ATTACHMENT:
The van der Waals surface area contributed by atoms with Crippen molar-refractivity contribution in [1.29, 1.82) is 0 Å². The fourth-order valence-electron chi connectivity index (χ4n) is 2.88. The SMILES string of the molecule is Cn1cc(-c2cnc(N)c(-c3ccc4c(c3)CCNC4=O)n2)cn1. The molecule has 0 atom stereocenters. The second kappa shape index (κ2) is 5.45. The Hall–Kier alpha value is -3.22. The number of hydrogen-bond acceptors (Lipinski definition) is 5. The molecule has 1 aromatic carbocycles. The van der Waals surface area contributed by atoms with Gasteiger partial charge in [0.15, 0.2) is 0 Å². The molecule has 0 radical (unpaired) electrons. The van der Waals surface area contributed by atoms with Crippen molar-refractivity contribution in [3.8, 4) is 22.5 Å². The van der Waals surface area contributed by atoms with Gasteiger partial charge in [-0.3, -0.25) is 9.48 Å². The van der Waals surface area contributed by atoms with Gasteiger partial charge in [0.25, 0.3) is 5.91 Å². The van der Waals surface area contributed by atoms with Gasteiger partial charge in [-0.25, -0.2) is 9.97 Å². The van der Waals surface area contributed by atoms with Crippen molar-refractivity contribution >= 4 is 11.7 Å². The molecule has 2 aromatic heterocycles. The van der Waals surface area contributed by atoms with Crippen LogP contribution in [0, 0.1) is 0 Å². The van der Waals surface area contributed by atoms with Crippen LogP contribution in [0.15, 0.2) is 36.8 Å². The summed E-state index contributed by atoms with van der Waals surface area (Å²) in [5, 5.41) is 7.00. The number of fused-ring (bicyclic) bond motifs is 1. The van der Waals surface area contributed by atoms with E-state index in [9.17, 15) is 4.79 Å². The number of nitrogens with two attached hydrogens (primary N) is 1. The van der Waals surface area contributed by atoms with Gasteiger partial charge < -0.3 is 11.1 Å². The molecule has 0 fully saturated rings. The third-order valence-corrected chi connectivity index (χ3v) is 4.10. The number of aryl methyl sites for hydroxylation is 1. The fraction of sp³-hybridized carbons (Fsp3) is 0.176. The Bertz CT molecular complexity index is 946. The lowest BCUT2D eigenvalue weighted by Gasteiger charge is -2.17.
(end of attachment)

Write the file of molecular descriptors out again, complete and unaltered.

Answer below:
The van der Waals surface area contributed by atoms with Crippen molar-refractivity contribution in [1.29, 1.82) is 0 Å². The fourth-order valence-electron chi connectivity index (χ4n) is 2.88. The SMILES string of the molecule is Cn1cc(-c2cnc(N)c(-c3ccc4c(c3)CCNC4=O)n2)cn1. The molecule has 0 atom stereocenters. The second kappa shape index (κ2) is 5.45. The Hall–Kier alpha value is -3.22. The number of hydrogen-bond acceptors (Lipinski definition) is 5. The molecule has 1 aromatic carbocycles. The van der Waals surface area contributed by atoms with Gasteiger partial charge in [0.15, 0.2) is 0 Å². The molecule has 0 radical (unpaired) electrons. The van der Waals surface area contributed by atoms with Crippen molar-refractivity contribution in [3.8, 4) is 22.5 Å². The van der Waals surface area contributed by atoms with Gasteiger partial charge in [-0.3, -0.25) is 9.48 Å². The van der Waals surface area contributed by atoms with Gasteiger partial charge in [0.25, 0.3) is 5.91 Å². The van der Waals surface area contributed by atoms with Gasteiger partial charge in [-0.25, -0.2) is 9.97 Å². The van der Waals surface area contributed by atoms with Crippen molar-refractivity contribution >= 4 is 11.7 Å². The molecule has 2 aromatic heterocycles. The van der Waals surface area contributed by atoms with Crippen LogP contribution in [0, 0.1) is 0 Å². The van der Waals surface area contributed by atoms with Crippen LogP contribution in [0.15, 0.2) is 36.8 Å². The summed E-state index contributed by atoms with van der Waals surface area (Å²) in [5, 5.41) is 7.00. The number of fused-ring (bicyclic) bond motifs is 1. The van der Waals surface area contributed by atoms with E-state index in [9.17, 15) is 4.79 Å². The number of nitrogens with two attached hydrogens (primary N) is 1. The van der Waals surface area contributed by atoms with Gasteiger partial charge < -0.3 is 11.1 Å². The molecule has 0 fully saturated rings. The third-order valence-corrected chi connectivity index (χ3v) is 4.10. The number of aryl methyl sites for hydroxylation is 1. The fraction of sp³-hybridized carbons (Fsp3) is 0.176. The Bertz CT molecular complexity index is 946. The lowest BCUT2D eigenvalue weighted by Gasteiger charge is -2.17.